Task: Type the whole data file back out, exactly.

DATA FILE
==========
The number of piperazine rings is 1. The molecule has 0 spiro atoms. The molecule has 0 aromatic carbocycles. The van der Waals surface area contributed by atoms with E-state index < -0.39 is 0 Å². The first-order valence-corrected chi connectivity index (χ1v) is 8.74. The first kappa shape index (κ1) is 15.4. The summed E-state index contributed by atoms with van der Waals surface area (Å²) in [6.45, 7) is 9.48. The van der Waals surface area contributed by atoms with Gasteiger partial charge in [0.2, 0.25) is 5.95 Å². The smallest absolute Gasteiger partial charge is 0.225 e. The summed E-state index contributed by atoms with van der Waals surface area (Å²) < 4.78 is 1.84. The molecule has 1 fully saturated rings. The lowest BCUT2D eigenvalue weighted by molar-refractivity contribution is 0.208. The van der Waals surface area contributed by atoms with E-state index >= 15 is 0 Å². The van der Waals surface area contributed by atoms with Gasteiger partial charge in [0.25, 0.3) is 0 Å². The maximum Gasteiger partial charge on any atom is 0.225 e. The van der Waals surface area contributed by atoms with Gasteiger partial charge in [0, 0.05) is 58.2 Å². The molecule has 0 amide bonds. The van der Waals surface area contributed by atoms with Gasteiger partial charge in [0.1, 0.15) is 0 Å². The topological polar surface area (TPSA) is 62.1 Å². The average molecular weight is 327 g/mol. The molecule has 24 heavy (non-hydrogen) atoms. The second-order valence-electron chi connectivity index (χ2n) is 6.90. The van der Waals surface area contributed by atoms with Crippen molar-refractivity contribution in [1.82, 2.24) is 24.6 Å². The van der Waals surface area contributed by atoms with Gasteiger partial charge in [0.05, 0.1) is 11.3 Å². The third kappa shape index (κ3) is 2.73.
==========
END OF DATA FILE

The number of piperazine rings is 1. The molecule has 0 spiro atoms. The molecule has 0 aromatic carbocycles. The van der Waals surface area contributed by atoms with E-state index < -0.39 is 0 Å². The first-order valence-corrected chi connectivity index (χ1v) is 8.74. The first kappa shape index (κ1) is 15.4. The summed E-state index contributed by atoms with van der Waals surface area (Å²) in [6.45, 7) is 9.48. The van der Waals surface area contributed by atoms with Gasteiger partial charge in [0.2, 0.25) is 5.95 Å². The smallest absolute Gasteiger partial charge is 0.225 e. The summed E-state index contributed by atoms with van der Waals surface area (Å²) < 4.78 is 1.84. The molecule has 1 fully saturated rings. The lowest BCUT2D eigenvalue weighted by molar-refractivity contribution is 0.208. The van der Waals surface area contributed by atoms with E-state index >= 15 is 0 Å². The van der Waals surface area contributed by atoms with Gasteiger partial charge in [0.25, 0.3) is 0 Å². The maximum Gasteiger partial charge on any atom is 0.225 e. The van der Waals surface area contributed by atoms with Gasteiger partial charge in [0, 0.05) is 58.2 Å². The molecule has 0 amide bonds. The van der Waals surface area contributed by atoms with Gasteiger partial charge in [0.1, 0.15) is 0 Å². The topological polar surface area (TPSA) is 62.1 Å². The average molecular weight is 327 g/mol. The molecule has 24 heavy (non-hydrogen) atoms. The second-order valence-electron chi connectivity index (χ2n) is 6.90. The van der Waals surface area contributed by atoms with Crippen molar-refractivity contribution in [1.82, 2.24) is 24.6 Å². The van der Waals surface area contributed by atoms with Gasteiger partial charge in [0.05, 0.1) is 11.3 Å². The third kappa shape index (κ3) is 2.73.